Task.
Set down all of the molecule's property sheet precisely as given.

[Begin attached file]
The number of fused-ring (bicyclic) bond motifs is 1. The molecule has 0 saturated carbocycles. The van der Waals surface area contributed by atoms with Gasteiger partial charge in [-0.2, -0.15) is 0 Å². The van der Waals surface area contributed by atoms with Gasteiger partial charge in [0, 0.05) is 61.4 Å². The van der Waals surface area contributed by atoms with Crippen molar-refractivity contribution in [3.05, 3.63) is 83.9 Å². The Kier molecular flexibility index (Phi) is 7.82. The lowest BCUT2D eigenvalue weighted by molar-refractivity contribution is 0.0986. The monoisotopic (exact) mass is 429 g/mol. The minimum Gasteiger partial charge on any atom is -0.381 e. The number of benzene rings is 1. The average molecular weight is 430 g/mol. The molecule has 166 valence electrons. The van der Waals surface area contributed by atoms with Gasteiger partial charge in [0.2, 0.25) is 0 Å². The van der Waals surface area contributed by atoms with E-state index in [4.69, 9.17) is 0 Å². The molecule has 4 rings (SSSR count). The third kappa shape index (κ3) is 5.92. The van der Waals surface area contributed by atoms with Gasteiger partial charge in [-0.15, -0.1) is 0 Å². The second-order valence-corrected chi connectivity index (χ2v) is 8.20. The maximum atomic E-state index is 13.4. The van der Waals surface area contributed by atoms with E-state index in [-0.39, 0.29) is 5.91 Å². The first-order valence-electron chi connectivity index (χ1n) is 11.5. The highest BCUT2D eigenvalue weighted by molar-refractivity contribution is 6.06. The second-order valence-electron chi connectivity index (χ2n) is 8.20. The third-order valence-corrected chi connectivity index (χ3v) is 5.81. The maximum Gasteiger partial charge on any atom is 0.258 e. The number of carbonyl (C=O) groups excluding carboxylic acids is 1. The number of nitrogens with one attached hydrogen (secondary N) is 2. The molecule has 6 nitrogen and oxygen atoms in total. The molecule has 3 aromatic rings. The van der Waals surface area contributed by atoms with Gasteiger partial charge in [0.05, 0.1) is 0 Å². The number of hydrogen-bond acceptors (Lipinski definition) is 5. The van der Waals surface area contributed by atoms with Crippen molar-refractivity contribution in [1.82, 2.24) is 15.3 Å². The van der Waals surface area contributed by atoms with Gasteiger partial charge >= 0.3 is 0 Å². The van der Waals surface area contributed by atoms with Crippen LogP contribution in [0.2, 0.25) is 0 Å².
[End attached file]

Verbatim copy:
The number of fused-ring (bicyclic) bond motifs is 1. The molecule has 0 saturated carbocycles. The van der Waals surface area contributed by atoms with Gasteiger partial charge in [-0.2, -0.15) is 0 Å². The van der Waals surface area contributed by atoms with Gasteiger partial charge in [0, 0.05) is 61.4 Å². The van der Waals surface area contributed by atoms with Crippen molar-refractivity contribution in [3.05, 3.63) is 83.9 Å². The Kier molecular flexibility index (Phi) is 7.82. The lowest BCUT2D eigenvalue weighted by molar-refractivity contribution is 0.0986. The monoisotopic (exact) mass is 429 g/mol. The minimum Gasteiger partial charge on any atom is -0.381 e. The number of benzene rings is 1. The average molecular weight is 430 g/mol. The molecule has 166 valence electrons. The van der Waals surface area contributed by atoms with Gasteiger partial charge in [0.2, 0.25) is 0 Å². The van der Waals surface area contributed by atoms with E-state index in [4.69, 9.17) is 0 Å². The molecule has 4 rings (SSSR count). The third kappa shape index (κ3) is 5.92. The van der Waals surface area contributed by atoms with Gasteiger partial charge in [-0.15, -0.1) is 0 Å². The second-order valence-corrected chi connectivity index (χ2v) is 8.20. The maximum atomic E-state index is 13.4. The van der Waals surface area contributed by atoms with E-state index in [-0.39, 0.29) is 5.91 Å². The first-order valence-electron chi connectivity index (χ1n) is 11.5. The highest BCUT2D eigenvalue weighted by molar-refractivity contribution is 6.06. The second-order valence-electron chi connectivity index (χ2n) is 8.20. The third-order valence-corrected chi connectivity index (χ3v) is 5.81. The maximum Gasteiger partial charge on any atom is 0.258 e. The number of carbonyl (C=O) groups excluding carboxylic acids is 1. The number of nitrogens with one attached hydrogen (secondary N) is 2. The molecule has 6 nitrogen and oxygen atoms in total. The molecule has 3 aromatic rings. The van der Waals surface area contributed by atoms with Gasteiger partial charge in [0.05, 0.1) is 0 Å². The number of hydrogen-bond acceptors (Lipinski definition) is 5. The van der Waals surface area contributed by atoms with Crippen molar-refractivity contribution in [1.82, 2.24) is 15.3 Å². The van der Waals surface area contributed by atoms with Gasteiger partial charge >= 0.3 is 0 Å². The van der Waals surface area contributed by atoms with Crippen LogP contribution in [0.2, 0.25) is 0 Å².